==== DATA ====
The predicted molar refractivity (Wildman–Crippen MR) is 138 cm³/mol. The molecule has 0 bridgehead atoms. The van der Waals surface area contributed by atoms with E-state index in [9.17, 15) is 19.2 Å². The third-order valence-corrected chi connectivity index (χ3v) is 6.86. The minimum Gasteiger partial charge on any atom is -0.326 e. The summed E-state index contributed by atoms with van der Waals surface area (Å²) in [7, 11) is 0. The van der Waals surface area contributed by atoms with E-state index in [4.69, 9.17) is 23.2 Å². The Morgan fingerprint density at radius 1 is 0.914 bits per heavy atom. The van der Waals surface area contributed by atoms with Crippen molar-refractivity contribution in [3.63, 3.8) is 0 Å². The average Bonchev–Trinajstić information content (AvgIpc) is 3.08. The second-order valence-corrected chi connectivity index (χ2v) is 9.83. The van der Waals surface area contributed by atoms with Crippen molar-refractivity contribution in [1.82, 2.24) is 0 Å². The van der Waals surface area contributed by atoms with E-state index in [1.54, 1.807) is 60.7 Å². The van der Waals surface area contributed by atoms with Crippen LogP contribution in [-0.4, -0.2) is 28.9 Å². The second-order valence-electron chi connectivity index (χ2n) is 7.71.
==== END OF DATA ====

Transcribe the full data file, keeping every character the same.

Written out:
The predicted molar refractivity (Wildman–Crippen MR) is 138 cm³/mol. The molecule has 0 bridgehead atoms. The van der Waals surface area contributed by atoms with E-state index in [9.17, 15) is 19.2 Å². The third-order valence-corrected chi connectivity index (χ3v) is 6.86. The minimum Gasteiger partial charge on any atom is -0.326 e. The summed E-state index contributed by atoms with van der Waals surface area (Å²) in [7, 11) is 0. The van der Waals surface area contributed by atoms with E-state index in [4.69, 9.17) is 23.2 Å². The Morgan fingerprint density at radius 1 is 0.914 bits per heavy atom. The van der Waals surface area contributed by atoms with Crippen molar-refractivity contribution in [3.63, 3.8) is 0 Å². The average Bonchev–Trinajstić information content (AvgIpc) is 3.08. The second-order valence-corrected chi connectivity index (χ2v) is 9.83. The van der Waals surface area contributed by atoms with Crippen molar-refractivity contribution in [1.82, 2.24) is 0 Å². The van der Waals surface area contributed by atoms with E-state index in [1.54, 1.807) is 60.7 Å². The van der Waals surface area contributed by atoms with Crippen LogP contribution in [-0.4, -0.2) is 28.9 Å². The second-order valence-electron chi connectivity index (χ2n) is 7.71.